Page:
My first day I left home after lunch and spent the next 26 hours riding which was when I discovered my almost five year old original seat had lost it's spring. My ass hurt and continued to hurt for most of the five days. I have plans to sort that issue out.












The 16 hour ride home on tedious Interstates was tough, stopping to relieve the ache, standing on the foot pegs to relieve the ache, sliding back on the seat to...relieve...stretching my legs to...the...ache. But riding the mountain roads I forgot the ache.












Deal's Gap was enormous fun and I thoroughly enjoyed the rise and fall of the twisting tarmac for all that I was tired and hot and my backside was on fire. The Blue Ridge Parkway north of Asheville was open after years of repairs and it was, in my estimation the most spectacular stretch of the famous road. The curves were superb, the views tremendous and the rocky cliff faces lining the road were awesome. The Parkway was a Depression Era Government project that put Americans to work and has left a legacy that everyone loves. Even as they hate their Government. I can't imagine Halliburton or Bechtel corporations giving the American people a road like this, beautifully maintained with no advertising allowed and no commercial vehicle access. Public, open, free and for the people. Hate that Government!












Riding alone and with my thoughts I had too much time on my hands to imagine that this is the best we can do, tearing each other down to advance singularly. We all do better when we all do better. With the history of these mountains a mixture of exploitation and conservation, poverty endemic and gentrification well underway it is amazing to me that there are still huge swathes of wooded hillsides given over to nature.












My sister in law, who lives under the shadow of Mount Mitchell, the highest point in the Eastern US, looked across the hills on a morning walk and remarked that even after forty years of residence she is amazed she gets to live here full time and not on vacation. Riding these empty roads on a weekday afternoon you can see her point.












Years ago I had thought about pedaling coast-to-coast, but gave that up as a bad idea. It is embarrassing to admit I suppose, but I love internal combustion. Climate change is real as much as we may wish to ignore it. Life is paradox.












I love the versatility of my Bonneville, a roadster built in the style of an earlier era when one bike did it all. I love the modern reliability and ease of use. Modern motorcyclists criticize it for being heavy underpowered and not at all like the "super bike” that the name Bonneville represented in the 1960s. The fact that the performance has remained the same in the modern Bonneville as the T120 of old is just a reflection of the pursuit of power and speed that has dominated motorcycling these past 50 years.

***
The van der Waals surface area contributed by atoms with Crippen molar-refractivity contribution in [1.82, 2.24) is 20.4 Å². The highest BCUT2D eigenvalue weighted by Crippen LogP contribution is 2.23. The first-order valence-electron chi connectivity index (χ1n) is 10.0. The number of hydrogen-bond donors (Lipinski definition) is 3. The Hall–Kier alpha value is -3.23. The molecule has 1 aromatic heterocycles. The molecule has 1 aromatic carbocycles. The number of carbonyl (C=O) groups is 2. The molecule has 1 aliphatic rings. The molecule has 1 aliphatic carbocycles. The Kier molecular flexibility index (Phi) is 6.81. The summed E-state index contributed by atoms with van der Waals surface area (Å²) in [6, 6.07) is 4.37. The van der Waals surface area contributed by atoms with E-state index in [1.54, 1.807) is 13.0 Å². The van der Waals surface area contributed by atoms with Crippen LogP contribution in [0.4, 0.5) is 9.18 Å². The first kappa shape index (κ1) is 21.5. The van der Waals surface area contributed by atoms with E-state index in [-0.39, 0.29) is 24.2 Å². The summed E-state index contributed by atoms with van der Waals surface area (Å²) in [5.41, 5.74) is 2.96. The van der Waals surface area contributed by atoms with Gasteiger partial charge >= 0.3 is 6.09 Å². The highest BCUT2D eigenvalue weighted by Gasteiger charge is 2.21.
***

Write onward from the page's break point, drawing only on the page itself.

Whether on gravel or on smooth pavement the modern Bonneville is entirely capable and reliable and easy to ride. Touring by motorcycle involves much more than speed and performance. Versatility means it's easy to handle at slow speeds, easy to park and manhandle, and easy on wear and tear of tires and chains and gas. I ran out of gas on the Florida Turnpike, a mile short of the service area at eleven at night. I leaned the lightly loaded bike to the left hoping to transfer a little fuel from the right side of the tank to the left. If my ruse had failed I could have pushed the 500 pound bike a mile without killing myself but as it was the engine roared back to life and I arrived at the fuel pumps in style and laughing.












From the sea level of the Florida Keys to the highest point in the mountains the Bonneville showed me I have a tool that will help me to feel less isolated during the summer months of riding.












I don't get to see wild turkey in the Keys but they were everywhere on the Parkway in the morning. I even stopped to let a brood of chicks cross the road - shades of Key West's wild chickens.












I am going back, of this I am as sure as life. I want to ride some more and make some memories for the long warm winter months when frost and ice keep me trapped in the toe of Florida's flat subtropical peninsula.












The idyllic mountain roads may be 12 hours away but that is no obstacle to a determined rider with a Bonneville and a desire to ride some real motorcycle roads.